The Canadian economy continues to create jobs at a fairly steady pace, but questions are mounting over the quality of those new positions.
Several reports have concluded that the country’s job market is not as strong as it looks and now a study from Canadian Imperial Bank of Commerce paints an even worse picture. According to the bank’s analysis, job quality has fallen to its lowest level in more than two decades. A CIBC index that measures 25 years worth of data on part-time versus full-time work, paid versus self-employment and compensation trends, has fallen to its lowest level on record.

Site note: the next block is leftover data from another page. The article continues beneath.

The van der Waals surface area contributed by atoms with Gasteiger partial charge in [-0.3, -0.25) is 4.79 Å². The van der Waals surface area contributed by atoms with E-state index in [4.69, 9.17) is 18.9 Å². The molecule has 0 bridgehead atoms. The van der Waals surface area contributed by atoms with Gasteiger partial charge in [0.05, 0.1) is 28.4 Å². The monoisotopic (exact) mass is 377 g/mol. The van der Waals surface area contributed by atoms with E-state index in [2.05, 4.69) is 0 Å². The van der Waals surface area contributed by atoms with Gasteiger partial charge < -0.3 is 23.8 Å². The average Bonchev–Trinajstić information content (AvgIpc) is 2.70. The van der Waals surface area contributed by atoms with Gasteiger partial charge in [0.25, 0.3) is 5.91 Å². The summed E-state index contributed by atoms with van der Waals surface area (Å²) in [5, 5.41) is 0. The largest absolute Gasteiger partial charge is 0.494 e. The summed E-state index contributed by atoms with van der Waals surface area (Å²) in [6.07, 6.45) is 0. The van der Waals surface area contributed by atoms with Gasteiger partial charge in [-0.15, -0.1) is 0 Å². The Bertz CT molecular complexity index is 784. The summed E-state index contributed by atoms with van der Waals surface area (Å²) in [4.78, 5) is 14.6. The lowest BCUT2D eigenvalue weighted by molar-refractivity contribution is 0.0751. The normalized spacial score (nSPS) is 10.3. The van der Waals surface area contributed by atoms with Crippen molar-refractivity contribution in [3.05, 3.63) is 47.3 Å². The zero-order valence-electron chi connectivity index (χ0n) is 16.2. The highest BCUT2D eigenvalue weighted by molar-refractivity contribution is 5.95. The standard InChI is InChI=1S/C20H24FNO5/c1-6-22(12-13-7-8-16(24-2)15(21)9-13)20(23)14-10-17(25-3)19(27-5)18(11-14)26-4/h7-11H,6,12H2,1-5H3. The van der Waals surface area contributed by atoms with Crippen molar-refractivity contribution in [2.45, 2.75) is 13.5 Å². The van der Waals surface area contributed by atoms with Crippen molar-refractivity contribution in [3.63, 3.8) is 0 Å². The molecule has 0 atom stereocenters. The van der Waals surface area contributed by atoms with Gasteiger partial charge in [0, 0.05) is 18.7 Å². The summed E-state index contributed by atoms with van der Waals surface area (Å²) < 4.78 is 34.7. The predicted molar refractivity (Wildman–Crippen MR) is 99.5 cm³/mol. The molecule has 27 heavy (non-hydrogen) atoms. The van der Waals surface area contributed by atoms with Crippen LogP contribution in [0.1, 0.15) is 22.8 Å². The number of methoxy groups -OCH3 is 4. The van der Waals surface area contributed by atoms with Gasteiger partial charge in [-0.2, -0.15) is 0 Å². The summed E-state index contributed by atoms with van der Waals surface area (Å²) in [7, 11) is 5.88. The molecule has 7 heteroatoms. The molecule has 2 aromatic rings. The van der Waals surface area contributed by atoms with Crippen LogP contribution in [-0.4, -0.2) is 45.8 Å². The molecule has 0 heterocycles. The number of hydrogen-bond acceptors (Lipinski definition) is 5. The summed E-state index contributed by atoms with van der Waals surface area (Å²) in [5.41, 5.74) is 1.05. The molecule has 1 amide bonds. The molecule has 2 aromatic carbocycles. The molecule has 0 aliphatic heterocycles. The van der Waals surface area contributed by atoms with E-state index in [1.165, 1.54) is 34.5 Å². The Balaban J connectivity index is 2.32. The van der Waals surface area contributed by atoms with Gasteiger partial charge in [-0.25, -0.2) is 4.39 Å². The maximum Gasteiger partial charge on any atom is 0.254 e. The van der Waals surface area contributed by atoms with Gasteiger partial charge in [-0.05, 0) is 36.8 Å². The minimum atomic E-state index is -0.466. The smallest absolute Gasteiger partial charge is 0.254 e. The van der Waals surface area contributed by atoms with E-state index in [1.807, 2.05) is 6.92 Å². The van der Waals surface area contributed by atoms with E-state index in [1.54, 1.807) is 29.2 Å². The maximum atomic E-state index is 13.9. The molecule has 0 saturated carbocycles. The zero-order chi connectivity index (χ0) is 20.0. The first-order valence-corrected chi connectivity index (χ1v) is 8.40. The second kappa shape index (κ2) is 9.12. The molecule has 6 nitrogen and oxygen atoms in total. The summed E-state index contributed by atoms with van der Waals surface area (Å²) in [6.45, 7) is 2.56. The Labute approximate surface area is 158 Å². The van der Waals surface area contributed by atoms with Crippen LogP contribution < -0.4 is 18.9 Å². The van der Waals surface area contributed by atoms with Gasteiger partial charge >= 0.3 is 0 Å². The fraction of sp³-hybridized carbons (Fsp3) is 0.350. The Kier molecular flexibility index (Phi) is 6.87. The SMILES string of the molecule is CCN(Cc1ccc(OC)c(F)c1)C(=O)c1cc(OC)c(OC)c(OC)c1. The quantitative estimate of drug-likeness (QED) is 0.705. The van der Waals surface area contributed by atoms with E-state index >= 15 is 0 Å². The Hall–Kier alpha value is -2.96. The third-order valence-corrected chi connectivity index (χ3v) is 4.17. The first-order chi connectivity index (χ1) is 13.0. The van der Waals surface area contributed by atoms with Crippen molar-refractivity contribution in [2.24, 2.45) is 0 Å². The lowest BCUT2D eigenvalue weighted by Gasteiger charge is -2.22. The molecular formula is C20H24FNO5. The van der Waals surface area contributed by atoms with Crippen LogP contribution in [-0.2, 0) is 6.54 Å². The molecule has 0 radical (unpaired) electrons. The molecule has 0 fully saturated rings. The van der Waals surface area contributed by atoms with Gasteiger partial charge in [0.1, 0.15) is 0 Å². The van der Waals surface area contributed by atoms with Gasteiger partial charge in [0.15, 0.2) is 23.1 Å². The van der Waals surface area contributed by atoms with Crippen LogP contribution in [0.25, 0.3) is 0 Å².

On compensation, the bank said low-paying full-time jobs have risen faster than mid-paying jobs over much of the past two decades, which in turn have risen more quickly than high-paying jobs. And in the past year “the job-creation gap between low- and high-paying jobs has widened,” with low-wage full-time paid positions rising at twice the pace of high-paying jobs.
The retail sector, which tends to be much lower-paying, is the largest source of employment by sector in Canada. It’s also a industry that may soon start to see job losses as Target pulls out of Canada and other retailers such as Sony, Smart Set ,Future Shop and Mexx close shop amid fierce competition.
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